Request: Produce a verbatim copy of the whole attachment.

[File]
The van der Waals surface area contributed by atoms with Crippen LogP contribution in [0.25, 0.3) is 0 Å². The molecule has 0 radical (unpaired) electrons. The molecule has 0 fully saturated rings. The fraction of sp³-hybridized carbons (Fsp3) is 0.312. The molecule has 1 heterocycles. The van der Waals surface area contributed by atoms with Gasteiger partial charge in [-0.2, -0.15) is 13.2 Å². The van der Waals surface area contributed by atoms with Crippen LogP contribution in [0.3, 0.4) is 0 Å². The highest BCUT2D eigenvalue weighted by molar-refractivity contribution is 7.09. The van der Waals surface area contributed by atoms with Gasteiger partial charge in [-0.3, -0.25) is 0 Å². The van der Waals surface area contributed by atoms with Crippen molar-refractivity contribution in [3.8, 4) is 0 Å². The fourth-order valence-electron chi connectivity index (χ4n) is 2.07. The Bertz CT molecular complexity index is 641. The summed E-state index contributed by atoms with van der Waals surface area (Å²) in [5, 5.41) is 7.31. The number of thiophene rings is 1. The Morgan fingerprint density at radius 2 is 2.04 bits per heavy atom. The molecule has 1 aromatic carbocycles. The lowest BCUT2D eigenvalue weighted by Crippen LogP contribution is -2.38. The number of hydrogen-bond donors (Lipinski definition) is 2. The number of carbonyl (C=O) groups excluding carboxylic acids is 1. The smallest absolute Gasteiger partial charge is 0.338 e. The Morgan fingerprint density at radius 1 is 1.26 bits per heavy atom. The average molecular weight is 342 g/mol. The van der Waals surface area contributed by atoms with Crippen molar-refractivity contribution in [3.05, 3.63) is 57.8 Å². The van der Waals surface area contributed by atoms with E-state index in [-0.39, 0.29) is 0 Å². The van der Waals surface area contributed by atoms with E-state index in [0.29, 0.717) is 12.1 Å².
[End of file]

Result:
The van der Waals surface area contributed by atoms with Crippen LogP contribution in [0.25, 0.3) is 0 Å². The molecule has 0 radical (unpaired) electrons. The molecule has 0 fully saturated rings. The fraction of sp³-hybridized carbons (Fsp3) is 0.312. The molecule has 1 heterocycles. The van der Waals surface area contributed by atoms with Gasteiger partial charge in [-0.2, -0.15) is 13.2 Å². The van der Waals surface area contributed by atoms with Crippen LogP contribution in [0.3, 0.4) is 0 Å². The highest BCUT2D eigenvalue weighted by molar-refractivity contribution is 7.09. The van der Waals surface area contributed by atoms with Gasteiger partial charge in [-0.3, -0.25) is 0 Å². The van der Waals surface area contributed by atoms with Crippen molar-refractivity contribution in [3.8, 4) is 0 Å². The fourth-order valence-electron chi connectivity index (χ4n) is 2.07. The Bertz CT molecular complexity index is 641. The summed E-state index contributed by atoms with van der Waals surface area (Å²) in [5, 5.41) is 7.31. The number of thiophene rings is 1. The Morgan fingerprint density at radius 2 is 2.04 bits per heavy atom. The molecule has 1 aromatic carbocycles. The lowest BCUT2D eigenvalue weighted by Crippen LogP contribution is -2.38. The number of hydrogen-bond donors (Lipinski definition) is 2. The number of carbonyl (C=O) groups excluding carboxylic acids is 1. The smallest absolute Gasteiger partial charge is 0.338 e. The Morgan fingerprint density at radius 1 is 1.26 bits per heavy atom. The average molecular weight is 342 g/mol. The van der Waals surface area contributed by atoms with Crippen molar-refractivity contribution in [3.05, 3.63) is 57.8 Å². The van der Waals surface area contributed by atoms with E-state index in [-0.39, 0.29) is 0 Å². The van der Waals surface area contributed by atoms with E-state index in [0.29, 0.717) is 12.1 Å².